Our research programs and teaching curriculum mirror current industry practices. As such, we have a large percentage of graduates that work in the industry and allied industry (62% as a current average). However, all seniors have opportunities for employment in the poultry industry. The department supports Mississippi's largest commodity, which has provided 100% placement of our graduates since the first Poultry Science degree was awarded in 1948. The poultry industry employs approximately 24,000 people in Mississippi with an additional 23,000 jobs created as an indirect effect of the poultry industry. Mississippi is home to seven broiler companies and the world's largest egg producing company. Entry-level jobs and training programs in these companies requiring a four year degree include, but are not limited to, the following areas: live production areas, the hatchery, the feed mill, and processing and products. Further, since poultry is a growing business and there are a limited number of Poultry Science graduates, students have career opportunities throughout the United States. A baccalaureate degree in Poultry Science is an excellent start to a career in agribusiness, or entry into veterinary school or graduate school.
Highly qualified undergraduates in the Poultry Science Department at Mississippi State University are encouraged to consider applying to the Accelerated Program. This program permits students to earn up to 9 hours of graduate-level coursework during their final year of undergraduate studies. Students take graduate-level courses and earn both undergraduate credit and graduate credit simultaneously. Students must consult with a potential major professor (graduate advisor) to ensure graduate credit could be applied to a program of study for the graduate degree. Application to this program may be made as early as the end of the junior year (i.e., after completion of 90 or more hours of graded undergraduate courses). Students interested in applying to the Accelerated Program should contact the Department's Graduate Coordinator, Dr. Chris McDaniel, for more details.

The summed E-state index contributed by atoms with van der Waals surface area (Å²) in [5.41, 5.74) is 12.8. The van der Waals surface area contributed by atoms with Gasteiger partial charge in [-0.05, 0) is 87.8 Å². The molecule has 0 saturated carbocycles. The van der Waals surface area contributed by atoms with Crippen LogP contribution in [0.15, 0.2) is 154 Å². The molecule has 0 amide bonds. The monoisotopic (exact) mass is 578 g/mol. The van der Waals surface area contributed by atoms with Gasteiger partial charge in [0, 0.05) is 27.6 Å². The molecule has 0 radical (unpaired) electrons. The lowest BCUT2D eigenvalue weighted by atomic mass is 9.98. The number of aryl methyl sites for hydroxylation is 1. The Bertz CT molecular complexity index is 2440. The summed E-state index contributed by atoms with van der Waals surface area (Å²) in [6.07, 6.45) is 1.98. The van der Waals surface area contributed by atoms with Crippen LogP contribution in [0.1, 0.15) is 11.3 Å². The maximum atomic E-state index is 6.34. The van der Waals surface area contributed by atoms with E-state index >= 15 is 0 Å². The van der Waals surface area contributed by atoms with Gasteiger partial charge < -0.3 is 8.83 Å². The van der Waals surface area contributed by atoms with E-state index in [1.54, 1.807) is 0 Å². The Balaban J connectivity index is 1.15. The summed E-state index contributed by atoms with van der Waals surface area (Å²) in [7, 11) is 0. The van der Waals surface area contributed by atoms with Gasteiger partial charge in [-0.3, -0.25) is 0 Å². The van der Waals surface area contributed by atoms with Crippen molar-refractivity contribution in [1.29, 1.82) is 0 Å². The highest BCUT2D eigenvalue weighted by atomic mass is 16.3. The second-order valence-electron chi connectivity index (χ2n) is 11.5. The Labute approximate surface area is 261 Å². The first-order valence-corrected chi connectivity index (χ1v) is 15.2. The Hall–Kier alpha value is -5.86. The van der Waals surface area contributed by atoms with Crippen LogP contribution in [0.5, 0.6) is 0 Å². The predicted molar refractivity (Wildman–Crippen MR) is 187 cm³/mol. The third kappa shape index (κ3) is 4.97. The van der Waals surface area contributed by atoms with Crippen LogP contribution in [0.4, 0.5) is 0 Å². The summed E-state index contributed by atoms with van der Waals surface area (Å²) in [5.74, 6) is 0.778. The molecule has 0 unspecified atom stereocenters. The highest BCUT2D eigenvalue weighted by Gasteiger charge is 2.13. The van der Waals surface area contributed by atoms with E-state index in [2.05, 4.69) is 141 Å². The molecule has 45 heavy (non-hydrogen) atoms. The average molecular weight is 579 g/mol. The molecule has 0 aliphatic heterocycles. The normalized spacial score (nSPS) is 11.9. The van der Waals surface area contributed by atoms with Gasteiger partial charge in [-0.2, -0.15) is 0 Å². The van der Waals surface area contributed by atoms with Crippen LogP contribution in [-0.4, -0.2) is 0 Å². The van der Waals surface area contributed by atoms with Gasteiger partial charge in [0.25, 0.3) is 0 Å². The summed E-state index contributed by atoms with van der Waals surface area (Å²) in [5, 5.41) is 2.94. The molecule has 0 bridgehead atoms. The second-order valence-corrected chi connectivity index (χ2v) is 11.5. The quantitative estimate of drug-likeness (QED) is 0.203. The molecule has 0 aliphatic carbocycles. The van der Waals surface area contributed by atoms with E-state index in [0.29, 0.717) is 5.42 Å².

Requirements for entrance into the Accelerated Program include the following.
Once the student is accepted into the combined program, the student and the advisor may select up to 9 hours that will satisfy both undergraduate and graduate requirements. These courses may be split-level (i.e., 4000-6000 level) or 8000 level classes, and the student should take the courses for graduate credit (i.e., 6000-level or higher). To do so, he/she must submit a completed form to the Office of the Graduate School requesting such permission: www.grad.msstate.edu/forms/pdf/accel.pdf. The OGS will notify the student by MSU email when the request is approved. The combination of undergraduate and graduate credit hours may not exceed 16 hours within a semester. After successfully completing the graduate-level classes, the student and undergraduate advisor will submit a request to the Registrar’s Office to grant credit for the course also at the undergraduate level with the same grade awarded as received for the graduate course. In the case of a split-level class, the transcript will show credit for both the 4000- and 6000-level on the transcript. In the case of an 8000-level class, a special topics undergraduate course of the same title will be entered on the transcript to allow dual credit.
Students are permitted to opt out of the combined program at any time, at which point they could complete only the undergraduate portion of the program. No additional dual counting of courses would occur after the student leaves the combined program.
Students will receive the bachelor’s degree once the requirements for that degree are met. Students will be required to complete all of the requirements for both the bachelor’s and master’s degrees in order to receive both degrees, and those requirements will be identical to the requirements for students enrolled in the traditional B.S. and M.S. programs. Students will be classified as undergraduates until they fulfill at the requirements for the undergraduate degree. At that time they will be classified as graduate students and will be subject to the guidelines pertaining to the M.S. degree.